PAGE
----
Dormant versus active. These words bring about thoughts of volcanoes that haven't erupted in millions of years, but have the potential to at any time. Researchers at the Icahn School of Medicine at Mount Sinai have discovered that certain cells, like volcanoes, can stay dormant until a certain factor (or switch) is flipped to activate them. (Image courtesy of Wikimedia Commons).
A research team at Mount Sinai recently discovered that the gene NR2F1, when treated with certain drugs, has the ability to turn on and off the dormancy of tumor cells, controlling whether or not they are active.
The common cancer drugs Azacytidine and Retinoic Acid were found to increase the amount of active NR2F1 in tumor cells in the body. When the NR2F1 gene is turned on, it was found to program tumor cells to be dormant, but when NR2F1 is turned off, it causes tumor cells to divide and multiply which caused the dormant cells to spread throughout the body.
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“Our results explain why some tumor cells scattered through the body are committed to remaining harmless for years, while others cause active disease,” explained Julio A. Aguirre-Ghiso, PhD, of the Icahn School of Medicine. “In finding this master switch we found a way to analyze tumor cells before treatment to determine the risk of a cancer recurrence or metastasis.”
The New York researchers found this function of NR2F1 in many cancers in mice, as well as in prostate cancer cells in humans. Since the NR2F1 gene controls the dormancy and activity of tumor cells, combining these two cancer drugs may play a large role in keeping tumor cells dormant many years after they have separated from their tumor of origin.
“Azacytidine and retinoic acid, the latter a form of vitamin A, prevented tumor cells from rapidly multiplying, restored normal cell function, and activated several tumor suppressor genes that are often turned off in tumors,” said Maria Soledad Sosa, PhD, from Mount Sinai. “We now have strong evidence that combining these well-known drugs may have a profound, long-lasting therapeutic effect.”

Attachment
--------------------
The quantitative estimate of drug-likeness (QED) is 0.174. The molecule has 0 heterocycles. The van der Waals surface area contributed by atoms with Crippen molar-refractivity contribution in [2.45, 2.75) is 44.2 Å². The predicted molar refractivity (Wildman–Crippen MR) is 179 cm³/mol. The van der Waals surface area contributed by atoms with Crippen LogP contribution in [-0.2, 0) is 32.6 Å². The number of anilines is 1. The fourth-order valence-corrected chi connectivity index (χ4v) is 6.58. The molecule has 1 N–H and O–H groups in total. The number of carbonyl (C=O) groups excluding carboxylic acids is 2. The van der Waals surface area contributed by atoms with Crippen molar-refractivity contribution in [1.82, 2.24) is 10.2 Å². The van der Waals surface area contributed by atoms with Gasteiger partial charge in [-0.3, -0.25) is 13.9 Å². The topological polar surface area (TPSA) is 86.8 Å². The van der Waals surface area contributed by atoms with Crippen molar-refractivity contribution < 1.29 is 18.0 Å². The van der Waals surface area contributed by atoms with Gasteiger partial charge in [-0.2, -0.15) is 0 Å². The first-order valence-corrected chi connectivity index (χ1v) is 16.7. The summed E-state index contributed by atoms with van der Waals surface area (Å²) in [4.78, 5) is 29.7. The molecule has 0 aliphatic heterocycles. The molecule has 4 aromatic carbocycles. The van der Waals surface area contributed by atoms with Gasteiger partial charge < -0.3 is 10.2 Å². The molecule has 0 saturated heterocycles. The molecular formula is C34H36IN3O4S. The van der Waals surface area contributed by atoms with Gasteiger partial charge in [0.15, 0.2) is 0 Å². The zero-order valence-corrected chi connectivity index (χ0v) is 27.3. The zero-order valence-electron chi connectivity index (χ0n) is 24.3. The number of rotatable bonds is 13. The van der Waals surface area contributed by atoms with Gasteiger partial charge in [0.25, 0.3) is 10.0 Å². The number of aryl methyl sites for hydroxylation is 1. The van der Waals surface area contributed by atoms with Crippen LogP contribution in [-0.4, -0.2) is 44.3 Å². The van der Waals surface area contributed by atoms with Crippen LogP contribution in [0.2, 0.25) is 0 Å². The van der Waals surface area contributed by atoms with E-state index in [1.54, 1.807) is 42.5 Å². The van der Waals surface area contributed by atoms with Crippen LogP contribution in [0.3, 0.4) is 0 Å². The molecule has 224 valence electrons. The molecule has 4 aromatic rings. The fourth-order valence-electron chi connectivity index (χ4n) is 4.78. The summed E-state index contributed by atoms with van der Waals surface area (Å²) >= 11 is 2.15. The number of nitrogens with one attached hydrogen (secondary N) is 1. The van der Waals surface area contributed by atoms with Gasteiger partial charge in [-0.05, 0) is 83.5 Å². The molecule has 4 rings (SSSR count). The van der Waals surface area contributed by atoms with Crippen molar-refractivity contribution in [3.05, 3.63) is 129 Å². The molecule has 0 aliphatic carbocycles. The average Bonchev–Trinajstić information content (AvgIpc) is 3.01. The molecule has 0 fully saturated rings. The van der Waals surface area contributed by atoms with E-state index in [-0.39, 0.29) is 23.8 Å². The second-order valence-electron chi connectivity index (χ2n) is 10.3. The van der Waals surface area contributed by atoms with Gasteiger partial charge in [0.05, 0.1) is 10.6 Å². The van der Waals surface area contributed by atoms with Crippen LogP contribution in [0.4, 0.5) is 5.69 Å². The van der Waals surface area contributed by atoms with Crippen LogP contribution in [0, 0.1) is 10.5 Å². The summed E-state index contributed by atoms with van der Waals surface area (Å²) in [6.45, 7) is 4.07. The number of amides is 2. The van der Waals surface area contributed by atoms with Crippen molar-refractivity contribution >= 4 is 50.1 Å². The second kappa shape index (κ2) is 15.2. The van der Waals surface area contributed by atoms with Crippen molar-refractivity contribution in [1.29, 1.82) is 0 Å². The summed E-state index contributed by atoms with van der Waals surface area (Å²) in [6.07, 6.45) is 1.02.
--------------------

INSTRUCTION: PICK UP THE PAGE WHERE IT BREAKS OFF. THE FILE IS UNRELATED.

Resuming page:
Mount Sinai is a multi-million dollar research marketplace that makes great contributions to the life sciences. In the 2014 fiscal year, Mount Sinai researchers received more than $240.5 million in total funding, with the following departments received substatnial amounts of that funding:
- Medicine and Internal Medicine - $75.3 million
- Microbiology, Immunology, and Virology - $20.1 million
- Pharmacology - $18.9 million
- Neurosciences - $18.1 million
- Genetics - $17.6 million
*Data from the NIH RePorter
Interested in meeting face-to-face with more than 200 active bioresearchers at Mount Sinai in March? Consider participating in the 10th Annual BioResearch Product Faire™ Event at Mount Sinai on March 25, 2015. This event gives lab suppliers the opportunity to:
- Inform and educate researchers about available products and services that can benefit them in their labs.
- Meet face-to-face with more than 200 researchers on-campus, near the research labs.
- Discover new leads in interested researchers, lab managers, PIs, purchasing agents, and professors.
- Schedule follow-up visits with the high quality leads found at the event.
To learn more about participating in the March event, and to receive funding information about active grants and projects at Mount Sinai, visit the link below:
Researchers at Mount Sinai interested in attending this event can visit the link below to pre-register and save time at the door the day of the show:
While in New York, make the most of your time and money by participating in the other show happening nearby the during the same week:
Rockefeller University - 18th Semiannual BioResearch Product Faire™ Event - March 26, 2015
Interested in events in the Northeast U.S.? Consider participating in other events in the region throughout 2015:
2015 Northeast Region Event Schedule